Biologist Accuses Inland Water Districts of Spooking Populace Over Expanded Santa Ana Sucker Habitat

Santa-Ana-Sucker_150.jpg
Inland water districts are using unfounded claims, invented projections and a "staged sham" hearing to spread fears to the populace about the U.S. Fish and Wildlife Service (FWS) having designated a portion of the Santa Ana River as a "critical habitat" for a little fish known as the Santa Ana sucker, claims a Los Angeles biologist. By simply following existing law instead of seeking to rewrite it, these same water providers protect the supply that flows down the Santa Ana River to Orange County, explains Illene Anderson, a scientist with the Center for Biological Diversity.

As the Weekly has previously reported, the FWS first established a critical habitat area for the Santa Ana sucker in 2005 but was sued two years later by the Center for Biological Diversity for alleged violations of the Endangered Specieis Act. So, the federal agency went back to the drawing board and essentially doubled the size of the previous habitat, leading to a lawsuit filed against FWS in August by a dozen inland water agencies serving nearly 3 million Southern California residents.



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Courtesy of the U.S. Fish and Wildlife Service
See ya, suckers?
The back-and-forth culminated in a federal congressional subcommittee hearing in Highland last week that featured Anderson as a panelist. She maintains in the San Bernardino Sun that a FWS habitat designation under the Endangered Species Act is "routine" and "does not affect state, county or private parties, but bars federal agencies from harming the habitat area."

"There are 642 of them and they protect well over 250 million acres of land and water spanning every state," Anderson writes in her op-ed piece. "California has over 100 of them protecting some 20 million acres of wildlife habitat. If you've driven to Los Angeles, Palm Springs or San Diego, you passed by, maybe even through, several federal critical habitat areas. I'm guessing you didn't even notice."

Nonetheless, those who attended the Highland hearing were treated to "unprecedented gloom and doom" about "a future of catastrophically decreased water supplies and economic collapse" from "the lopsided panel of handpicked speakers," according to Anderson, who claimed a projection that 250,000 acre-feet of water would be taken away from local water users at a cost of $30 billion over the next 25 years was totally made up.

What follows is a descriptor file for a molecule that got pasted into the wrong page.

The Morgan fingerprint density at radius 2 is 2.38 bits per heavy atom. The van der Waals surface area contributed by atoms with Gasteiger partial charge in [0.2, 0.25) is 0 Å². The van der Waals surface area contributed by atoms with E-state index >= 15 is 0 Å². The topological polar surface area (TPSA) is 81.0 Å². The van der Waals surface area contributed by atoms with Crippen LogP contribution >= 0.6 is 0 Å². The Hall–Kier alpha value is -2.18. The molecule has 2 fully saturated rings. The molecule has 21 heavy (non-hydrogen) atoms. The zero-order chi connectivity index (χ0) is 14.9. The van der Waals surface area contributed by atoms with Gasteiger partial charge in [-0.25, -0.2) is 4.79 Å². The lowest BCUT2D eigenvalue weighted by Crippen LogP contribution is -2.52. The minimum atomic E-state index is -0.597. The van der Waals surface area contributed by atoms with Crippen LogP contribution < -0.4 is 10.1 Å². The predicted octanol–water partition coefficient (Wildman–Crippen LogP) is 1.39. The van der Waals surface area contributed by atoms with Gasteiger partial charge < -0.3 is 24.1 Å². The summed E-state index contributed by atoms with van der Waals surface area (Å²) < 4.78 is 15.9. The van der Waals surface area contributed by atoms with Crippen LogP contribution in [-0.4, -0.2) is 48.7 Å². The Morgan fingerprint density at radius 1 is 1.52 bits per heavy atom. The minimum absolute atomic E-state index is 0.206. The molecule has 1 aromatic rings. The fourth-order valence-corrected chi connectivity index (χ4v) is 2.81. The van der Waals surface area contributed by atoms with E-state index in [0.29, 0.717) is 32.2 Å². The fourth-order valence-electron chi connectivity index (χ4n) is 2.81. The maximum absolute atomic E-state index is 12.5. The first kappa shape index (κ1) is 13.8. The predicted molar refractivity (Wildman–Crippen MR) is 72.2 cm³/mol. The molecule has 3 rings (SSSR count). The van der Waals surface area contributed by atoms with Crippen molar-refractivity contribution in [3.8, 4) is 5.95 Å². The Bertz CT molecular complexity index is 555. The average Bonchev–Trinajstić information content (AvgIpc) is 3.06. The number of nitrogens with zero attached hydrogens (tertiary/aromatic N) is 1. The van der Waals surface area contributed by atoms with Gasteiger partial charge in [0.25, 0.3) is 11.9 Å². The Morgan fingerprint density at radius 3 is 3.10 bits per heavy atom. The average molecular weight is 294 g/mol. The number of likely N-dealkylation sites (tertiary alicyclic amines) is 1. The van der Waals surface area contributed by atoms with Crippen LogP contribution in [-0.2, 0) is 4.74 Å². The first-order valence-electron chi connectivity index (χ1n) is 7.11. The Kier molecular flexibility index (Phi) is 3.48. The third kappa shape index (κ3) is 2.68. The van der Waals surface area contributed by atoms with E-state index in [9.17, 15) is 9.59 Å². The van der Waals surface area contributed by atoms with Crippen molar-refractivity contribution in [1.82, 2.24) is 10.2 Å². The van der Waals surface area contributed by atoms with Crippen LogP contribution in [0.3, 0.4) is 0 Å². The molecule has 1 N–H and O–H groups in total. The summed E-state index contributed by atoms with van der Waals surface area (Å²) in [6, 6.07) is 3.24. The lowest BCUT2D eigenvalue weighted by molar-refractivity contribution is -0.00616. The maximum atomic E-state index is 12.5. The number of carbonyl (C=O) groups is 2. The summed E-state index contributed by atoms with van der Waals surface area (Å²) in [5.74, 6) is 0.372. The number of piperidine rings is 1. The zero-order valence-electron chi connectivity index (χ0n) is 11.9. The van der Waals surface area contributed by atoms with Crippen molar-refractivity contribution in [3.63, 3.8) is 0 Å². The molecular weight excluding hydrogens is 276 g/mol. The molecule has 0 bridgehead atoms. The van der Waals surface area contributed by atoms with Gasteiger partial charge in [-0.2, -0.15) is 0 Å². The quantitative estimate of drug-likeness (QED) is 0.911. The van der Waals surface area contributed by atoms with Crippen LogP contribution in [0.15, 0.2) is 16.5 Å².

She claims actual science went into the newest designation, blaming the previous ineffective one on the Bush administration's FWS. Anderson says the new critical habitat will especially help Orange County water districts that draw from the mighty concrete Santa Ana.

"Everyone that relies on the Santa Ana River for drinking, recreational and agricultural use can rest assured that water flowing down the river, supporting Santa Ana suckers, is exactly what we need to maintain a clean, healthy and reliable water supply for ourselves as well," Anderson concludes.

Ironically, officials from the coalition of inland water districts that are suing the FWS is using somewhat the same argument, saying a reduced Santa Ana sucker habitat will ensure clean waters for millions.

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Courtesy of U.S. Geological Survey
Endangered ahead?
Meanwhile, the agencies are bracing for a new Endangered Species Act threat as the FWS proposes doubling critical habitat for the Southwestern Willow Flycatcher, an endangered bird.

Speaking of birds, Patrick Milligan, president of San Bernardino Valley Municipal Water District and leader of the coalition of agencies suing the FWS, parrots his Santa Ana sucker objections when saying of the Southwestern Willow Flycatcher, "Just like we experienced with the Santa Ana sucker, the service doesn't have the scientific evidence to justify an expansion of critical habitat for the Southwestern Willow Flycatcher as required by the Endangered Species Act." (via Highland News)

My, there sure is a lot of "you-don't-have-the-science-to-back-it-up" talk to this Ping-Pong match, no?

By the way, all of this comes amid the state handing the U.S. Environmental Protection Agency a list of rivers, streams and lakes that are more polluted than previously known. In other words, if Golden State waterways were animals, they would be endangered. And interests on both sides would no doubt sue the government over that.

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